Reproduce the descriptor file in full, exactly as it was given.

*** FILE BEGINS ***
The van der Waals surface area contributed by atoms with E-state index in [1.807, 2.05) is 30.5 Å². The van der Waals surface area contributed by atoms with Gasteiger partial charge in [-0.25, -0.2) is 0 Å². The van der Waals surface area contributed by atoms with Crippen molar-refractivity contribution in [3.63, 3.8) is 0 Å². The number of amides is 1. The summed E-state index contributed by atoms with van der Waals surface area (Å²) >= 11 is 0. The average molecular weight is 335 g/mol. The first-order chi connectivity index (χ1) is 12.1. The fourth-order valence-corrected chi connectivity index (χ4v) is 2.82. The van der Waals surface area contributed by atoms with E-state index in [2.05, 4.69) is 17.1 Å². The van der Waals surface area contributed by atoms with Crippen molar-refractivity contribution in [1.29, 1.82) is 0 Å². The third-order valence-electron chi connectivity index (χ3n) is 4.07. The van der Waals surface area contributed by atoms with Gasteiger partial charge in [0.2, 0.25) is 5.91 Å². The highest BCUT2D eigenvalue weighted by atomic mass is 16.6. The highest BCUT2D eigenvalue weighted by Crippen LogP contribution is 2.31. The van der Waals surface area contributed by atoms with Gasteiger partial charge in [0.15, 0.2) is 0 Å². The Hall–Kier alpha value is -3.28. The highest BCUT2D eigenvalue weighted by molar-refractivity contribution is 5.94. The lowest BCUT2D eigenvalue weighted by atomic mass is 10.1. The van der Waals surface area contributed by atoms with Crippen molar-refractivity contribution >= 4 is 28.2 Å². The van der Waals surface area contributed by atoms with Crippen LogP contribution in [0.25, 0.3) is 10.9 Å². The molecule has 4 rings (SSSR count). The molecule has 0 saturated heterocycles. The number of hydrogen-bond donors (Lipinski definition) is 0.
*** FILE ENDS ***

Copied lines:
The van der Waals surface area contributed by atoms with E-state index in [1.807, 2.05) is 30.5 Å². The van der Waals surface area contributed by atoms with Gasteiger partial charge in [-0.25, -0.2) is 0 Å². The van der Waals surface area contributed by atoms with Crippen molar-refractivity contribution in [3.63, 3.8) is 0 Å². The number of amides is 1. The summed E-state index contributed by atoms with van der Waals surface area (Å²) >= 11 is 0. The average molecular weight is 335 g/mol. The first-order chi connectivity index (χ1) is 12.1. The fourth-order valence-corrected chi connectivity index (χ4v) is 2.82. The van der Waals surface area contributed by atoms with E-state index in [2.05, 4.69) is 17.1 Å². The van der Waals surface area contributed by atoms with Crippen molar-refractivity contribution in [1.29, 1.82) is 0 Å². The third-order valence-electron chi connectivity index (χ3n) is 4.07. The van der Waals surface area contributed by atoms with Gasteiger partial charge in [0.2, 0.25) is 5.91 Å². The highest BCUT2D eigenvalue weighted by atomic mass is 16.6. The highest BCUT2D eigenvalue weighted by Crippen LogP contribution is 2.31. The van der Waals surface area contributed by atoms with Gasteiger partial charge in [0.15, 0.2) is 0 Å². The Hall–Kier alpha value is -3.28. The highest BCUT2D eigenvalue weighted by molar-refractivity contribution is 5.94. The lowest BCUT2D eigenvalue weighted by atomic mass is 10.1. The van der Waals surface area contributed by atoms with Crippen molar-refractivity contribution >= 4 is 28.2 Å². The van der Waals surface area contributed by atoms with Crippen LogP contribution in [0.25, 0.3) is 10.9 Å². The molecule has 4 rings (SSSR count). The molecule has 0 saturated heterocycles. The number of hydrogen-bond donors (Lipinski definition) is 0.